Note that many companies, which have already centralised treasury, are leaving their centralised structures and primary banks in place, but are looking to diversify/add counterparties where funds are held/invested.
For many companies, whether decentralised, centralised or somewhere in between, the first step has been stronger policy management and enforcement. Companies have been prompted to adopt policies that emphasise liquidity management, while not compromising the organisational tolerance for risk. Legal entities no longer have the independence from corporate they once had. Participating in company cash pools, once optional, is now generally required from all legal entities. Policy now dictates banking partners for legal entities, along with the maximum amount of cash that can be held with one bank. Many organisations are transferring cash management responsibilities altogether from local offices to regional treasury centres or corporate offices.
Regional shared service centres: greater control
Centralisation of cash management responsibilities at the regional level has been dominant for several years. The business case for centralisation through regional shared service centre (SSC) model has been strengthened by the financial crisis. Centralisation facilitates enhanced controls, streamlined and standardised processes and straight-through processing (STP).
The near-collapse of global financial markets is still fresh in the minds of many boards and executive management. Decentralised structures no longer support the need for greater security and control over financial transactions. Companies are using this unstable business environment as an opportunity to modify outdated treasury structures that lack centralisation. The move from local treasury management to regional, more centralised, treasury centres gives management an opportunity to standardise processes and eliminate inconsistent working capital practices at local offices. The creation of best-in-class treasury centres that have a working capital-driven, more strategic focus improves the bottom line, through the implementation of best practices in a tightly controlled environment.
The economic crisis has had a significant impact on the way in which corporates think about, manage and select their banking relationships. Counterparty risk moved front and centre as did access to credit. Within their group of credit providers, companies continue to select solution providers based, first, on ability to meet service requirements, followed by pricing. Counterparty risk guides the level of balances and/or investments maintained with each bank.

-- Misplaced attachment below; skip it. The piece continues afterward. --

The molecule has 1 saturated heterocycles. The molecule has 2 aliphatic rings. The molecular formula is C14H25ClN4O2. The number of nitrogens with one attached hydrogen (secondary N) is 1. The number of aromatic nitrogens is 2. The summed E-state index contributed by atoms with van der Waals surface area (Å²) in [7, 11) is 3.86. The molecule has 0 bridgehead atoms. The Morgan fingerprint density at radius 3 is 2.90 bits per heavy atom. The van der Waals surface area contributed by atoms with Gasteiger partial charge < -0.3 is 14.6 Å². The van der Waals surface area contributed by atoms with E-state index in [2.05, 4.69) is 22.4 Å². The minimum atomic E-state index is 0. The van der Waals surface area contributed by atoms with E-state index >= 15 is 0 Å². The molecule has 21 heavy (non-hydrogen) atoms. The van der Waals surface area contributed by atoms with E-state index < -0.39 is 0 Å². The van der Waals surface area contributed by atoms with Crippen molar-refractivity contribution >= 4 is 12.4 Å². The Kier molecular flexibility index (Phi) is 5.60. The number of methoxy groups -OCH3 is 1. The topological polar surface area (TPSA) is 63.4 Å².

Corporate treasurers are focused on counterparty risk, as evidenced by the aforementioned recent research conducted by Financial Insights and Treasury Strategies. Volatile conditions within the global marketplace have increased awareness of risk management across all levels of the organisation. The focus has sharpened on core treasury activities such as cash positioning, payments and bank relationship management. These core activities are now treated as crucial components in the calculation of total counterparty exposure.
Companies are taking precautionary measures in a number of areas, both internally and externally, to minimise counterparty risk. As companies restructure current or expand banking relationships to mitigate counterparty risk, they are:
- Monitoring current and potential banking partners more closely.
- Developing new, stricter guidelines for selecting banking partners or reapportioning business among current banking partners.
- Rewriting counterparty risk policies that reflect a more risk-averse attitude towards transaction banking.
Data from the same survey referenced above indicated that 41% of companies have already increased counterparties to mitigate risk, and 15% are planning on increasing counterparties in the near future. Companies working in a region where treasury services can be fully managed by one provider are now using multiple providers in order to reduce the possibility of a catastrophic collapse in treasury operations if a primary service provider fails. The additional counterparties typically address investment, debt and foreign exchange (FX).
Figure 2: Status of Corporates Increasing Counterparties to Mitigate Risk
Source: Financial Insights and Treasury Strategies 2009 Key Trends Research
Note that while counterparty risk is top of mind for treasurers, it is a surprisingly un-sophisticated process at most companies, where it is largely managed with manual processes and tools (spreadsheets).
Access to credit